OECD predicts $2.8trn hit to global economy next year with UK flatlining entirely

Business

The global economy will suffer a $2.8trn (£2.6trn) hit next year in the wake of Russia’s war in Ukraine, according to an international policy forum that is predicting zero growth for the UK.

The Organisation for Economic Cooperation and Development (OECD) said its projection for lost output worldwide was based on a comparison between its pre-invasion forecast and its latest projections.

The report said economic growth worldwide was slowing more than expected as energy prices spike and the resulting inflation crisis takes its toll on demand.

While global growth this year was still expected at 3%, it is now projected to slow to 2.2% in 2023.

That was down from a forecast in June of 2.8% – with Europe accounting for much of the decline.

The OECD was particularly gloomy about Germany’s Russian-gas dependent economy, forecasting it would contract 0.7% next year, slashed from a June estimate for 1.7% growth.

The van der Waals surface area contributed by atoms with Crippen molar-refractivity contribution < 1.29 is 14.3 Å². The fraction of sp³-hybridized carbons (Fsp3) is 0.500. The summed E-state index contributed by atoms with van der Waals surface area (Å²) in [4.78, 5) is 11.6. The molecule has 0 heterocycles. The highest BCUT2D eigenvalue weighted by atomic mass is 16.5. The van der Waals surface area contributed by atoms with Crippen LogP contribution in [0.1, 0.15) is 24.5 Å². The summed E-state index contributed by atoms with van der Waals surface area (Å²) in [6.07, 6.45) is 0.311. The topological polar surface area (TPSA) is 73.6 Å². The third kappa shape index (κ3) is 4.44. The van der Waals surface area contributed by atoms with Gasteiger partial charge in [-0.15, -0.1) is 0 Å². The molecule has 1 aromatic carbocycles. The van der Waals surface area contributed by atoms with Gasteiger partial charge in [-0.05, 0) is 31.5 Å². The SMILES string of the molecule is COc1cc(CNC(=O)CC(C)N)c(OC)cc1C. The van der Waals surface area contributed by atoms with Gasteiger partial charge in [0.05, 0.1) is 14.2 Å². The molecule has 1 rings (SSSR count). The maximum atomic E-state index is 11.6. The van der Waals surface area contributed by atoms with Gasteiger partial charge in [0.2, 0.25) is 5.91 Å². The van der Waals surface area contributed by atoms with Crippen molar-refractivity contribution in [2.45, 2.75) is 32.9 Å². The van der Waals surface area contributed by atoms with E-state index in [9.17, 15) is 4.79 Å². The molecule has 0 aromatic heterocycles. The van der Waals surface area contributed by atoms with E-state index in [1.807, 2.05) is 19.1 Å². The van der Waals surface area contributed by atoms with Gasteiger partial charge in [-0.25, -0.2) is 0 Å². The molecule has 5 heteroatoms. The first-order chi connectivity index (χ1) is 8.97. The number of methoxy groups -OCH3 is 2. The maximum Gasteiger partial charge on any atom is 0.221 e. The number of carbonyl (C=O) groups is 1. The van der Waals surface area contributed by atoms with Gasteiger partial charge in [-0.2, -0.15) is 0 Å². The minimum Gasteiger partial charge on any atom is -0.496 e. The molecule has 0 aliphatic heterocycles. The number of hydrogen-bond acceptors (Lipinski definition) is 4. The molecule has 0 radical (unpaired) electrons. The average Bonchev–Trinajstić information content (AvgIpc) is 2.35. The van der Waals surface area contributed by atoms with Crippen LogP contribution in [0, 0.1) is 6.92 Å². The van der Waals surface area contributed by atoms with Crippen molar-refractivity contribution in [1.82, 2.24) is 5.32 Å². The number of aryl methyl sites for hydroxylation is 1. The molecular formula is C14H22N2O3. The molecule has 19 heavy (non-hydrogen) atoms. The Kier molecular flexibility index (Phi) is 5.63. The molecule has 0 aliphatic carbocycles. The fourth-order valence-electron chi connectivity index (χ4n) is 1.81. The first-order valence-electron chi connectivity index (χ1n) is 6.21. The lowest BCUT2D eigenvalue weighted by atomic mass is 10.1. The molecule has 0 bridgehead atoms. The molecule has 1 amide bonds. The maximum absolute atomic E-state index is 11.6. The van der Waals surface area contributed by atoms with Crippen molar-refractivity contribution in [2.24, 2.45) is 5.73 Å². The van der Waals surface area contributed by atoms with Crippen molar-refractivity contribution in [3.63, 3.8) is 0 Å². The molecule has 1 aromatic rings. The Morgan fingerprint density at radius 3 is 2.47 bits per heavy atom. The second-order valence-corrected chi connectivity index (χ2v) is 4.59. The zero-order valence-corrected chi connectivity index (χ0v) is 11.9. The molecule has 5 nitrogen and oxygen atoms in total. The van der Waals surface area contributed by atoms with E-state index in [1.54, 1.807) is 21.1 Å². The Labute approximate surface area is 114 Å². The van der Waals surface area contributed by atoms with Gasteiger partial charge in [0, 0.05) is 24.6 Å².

The report warned that further disruption to energy provision in the EU would push many countries into recession.

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The UK, which opened its economy earlier than most following COVID restrictions, may already be in recession if Bank of England projections last week are realised in official data.

The OECD said it expected the UK to grow by 3.4% in 2022 – above the international average – as a whole but that achieving growth in gross domestic product (GDP) next year would be difficult.

It called on those governments that were increasing support packages to help households and businesses cope with high inflation, to target those most in need and keep such programmes under review so as not to place undue pressure on borrowing.

It issued the forecast at a time of market turmoil that saw the pound hit a record low against the dollar early on Monday.

The slump in confidence, which began on Friday after the publication of the government’s growth plan, was also widely reflected on the bond markets with investors demanding rates of return for government borrowing not seen since the financial crisis of 2008.

OECD secretary-general Mathias Cormann said of the outlook: “The global economy has lost momentum in the wake of Russia’s unprovoked, unjustifiable and illegal war of aggression against Ukraine.

“GDP growth has stalled in many economies and economic indicators point to an extended slowdown.”

The report also predicted a downturn for the United States as the Federal Reserve raises its core interest rate range to get a grip on inflation.

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